Gripe: Use Ctrl-D (i.e. EOF) to exit

Mike Maxwell maxwell at ldc.upenn.edu
Tue Feb 24 15:25:46 CET 2004


Peter Hansen wrote:
> ctrl-D 4   EOT   END OF TRANSMISSION
> A transmission control character used to indicate the conclusion of
> the transmission of one or more texts..
>
> Why anyone would think that ought to be translated as "down" rather
> than "I'm done, bye" is unclear to me.

To this and other comments along this line, I'll just add my own (not trying
to start a flame war, just explaining what may seem an odd choice on my
part):

IMHO, there's an unfortunate juxtaposition (I won't say confusion) of two
meanings of Ctrl-D: one is the ASCII char (as above), the other is whatever
is produced by pressing the 'd' key while the key labeled 'Ctrl' is pressed.

On Lisp Machines (and if you're too young to know what those were, you're
too young), there was a whole set of special purpose keys, including a Meta
key and a Hyper key.  Their effect was similar to the Ctrl or Shift keys, in
that they modified the output of an "ordinary" key.  Most keyboards nowadays
come with an Alt key, which could be used for what I want (move the cursor
down 7 rows, or scroll half a screen, or whatever), except that it has a
different function.  And since there is no Meta or Hyper key on my keyboard,
I use the key to the left of the 'A' key (easy to reach both that and all
the alphabetic keys at the same time) as a key modifier, to do cursor
movement (^A = beginning of line, ^H = left one char, etc.).  It happens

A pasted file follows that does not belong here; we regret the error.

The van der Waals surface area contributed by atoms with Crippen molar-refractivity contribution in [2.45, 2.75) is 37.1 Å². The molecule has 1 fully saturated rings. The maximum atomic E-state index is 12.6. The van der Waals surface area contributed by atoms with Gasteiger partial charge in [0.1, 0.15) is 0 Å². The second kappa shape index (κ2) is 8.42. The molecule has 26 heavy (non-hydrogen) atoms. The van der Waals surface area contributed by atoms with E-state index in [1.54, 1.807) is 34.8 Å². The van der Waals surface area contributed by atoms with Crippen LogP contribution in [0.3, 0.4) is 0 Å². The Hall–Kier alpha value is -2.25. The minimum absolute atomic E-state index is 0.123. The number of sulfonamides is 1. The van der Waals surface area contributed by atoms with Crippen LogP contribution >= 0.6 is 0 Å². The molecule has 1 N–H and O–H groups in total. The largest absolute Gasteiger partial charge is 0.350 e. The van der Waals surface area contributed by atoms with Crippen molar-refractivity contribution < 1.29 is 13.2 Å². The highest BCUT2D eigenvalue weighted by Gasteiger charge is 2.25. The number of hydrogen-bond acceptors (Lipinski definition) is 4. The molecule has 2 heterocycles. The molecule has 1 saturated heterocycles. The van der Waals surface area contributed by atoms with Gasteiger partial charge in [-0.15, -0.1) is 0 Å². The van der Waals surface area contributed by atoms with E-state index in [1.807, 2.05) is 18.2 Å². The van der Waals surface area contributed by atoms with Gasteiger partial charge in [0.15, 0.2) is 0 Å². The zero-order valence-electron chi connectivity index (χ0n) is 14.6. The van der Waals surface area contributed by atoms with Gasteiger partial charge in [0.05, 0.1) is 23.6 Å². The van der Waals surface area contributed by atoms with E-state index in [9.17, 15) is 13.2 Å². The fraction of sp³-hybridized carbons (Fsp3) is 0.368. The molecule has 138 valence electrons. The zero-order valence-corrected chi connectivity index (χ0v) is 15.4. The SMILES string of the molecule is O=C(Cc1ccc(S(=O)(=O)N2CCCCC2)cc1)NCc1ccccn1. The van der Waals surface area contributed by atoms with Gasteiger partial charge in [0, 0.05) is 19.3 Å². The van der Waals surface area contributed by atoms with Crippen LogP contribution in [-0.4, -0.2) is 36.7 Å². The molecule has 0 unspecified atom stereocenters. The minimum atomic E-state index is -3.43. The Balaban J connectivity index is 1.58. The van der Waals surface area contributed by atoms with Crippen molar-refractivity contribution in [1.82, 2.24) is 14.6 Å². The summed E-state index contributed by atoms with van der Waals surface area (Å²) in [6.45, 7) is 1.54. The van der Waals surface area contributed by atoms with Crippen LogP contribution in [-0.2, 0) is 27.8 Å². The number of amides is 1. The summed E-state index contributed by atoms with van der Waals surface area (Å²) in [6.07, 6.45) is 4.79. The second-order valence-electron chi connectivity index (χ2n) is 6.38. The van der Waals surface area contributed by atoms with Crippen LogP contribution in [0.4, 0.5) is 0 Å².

that that modifier key is labeled "Caps Lock" on most modern keyboards.
Under Linux, I can re-map it to a special modifier key, which does not then
interfere with using the Ctrl key to produce the Ascii control chars, so I
can use ^D to kill Python.  But it's not so easy to re-map it under Windows,
and the only alternative seems to be to re-map it to be the Ctrl key.  (And
don't say that I should just use Linux--the range of standardized cursor
movement keystrokes is _far_ greater under Windows than it is under Linux
environments that I've seen.)

So the upshot of it is, I want to have a keystroke to move down a half dozen
lines _much_ more often than I want one to exit a program.  And my fingers
know Ctrl-d.

I might also point out that one can use other modifiers at the same time as
the Ctrl, e.g. Ctrl-Shift-D on my keyboard selects text for seven lines
down.  There is obviously no Ascii equivalent of this, but it's a useful
keystroke.

Peter Hansen also wrote:
> Interesting... so God didn't write the ASCII standard, obviously

No, He used Hebrew.  Duh.  (I might also point out that the Hebrew alphabet,
lacking a case distinction, would fit nicely into a 6-bit encoding, as was
used on the CDC Cyber 170 that I wrote my dissertation on.  You don't know
what a Cyber 170 is?  You _are_ too young!)

    Mike McSwell







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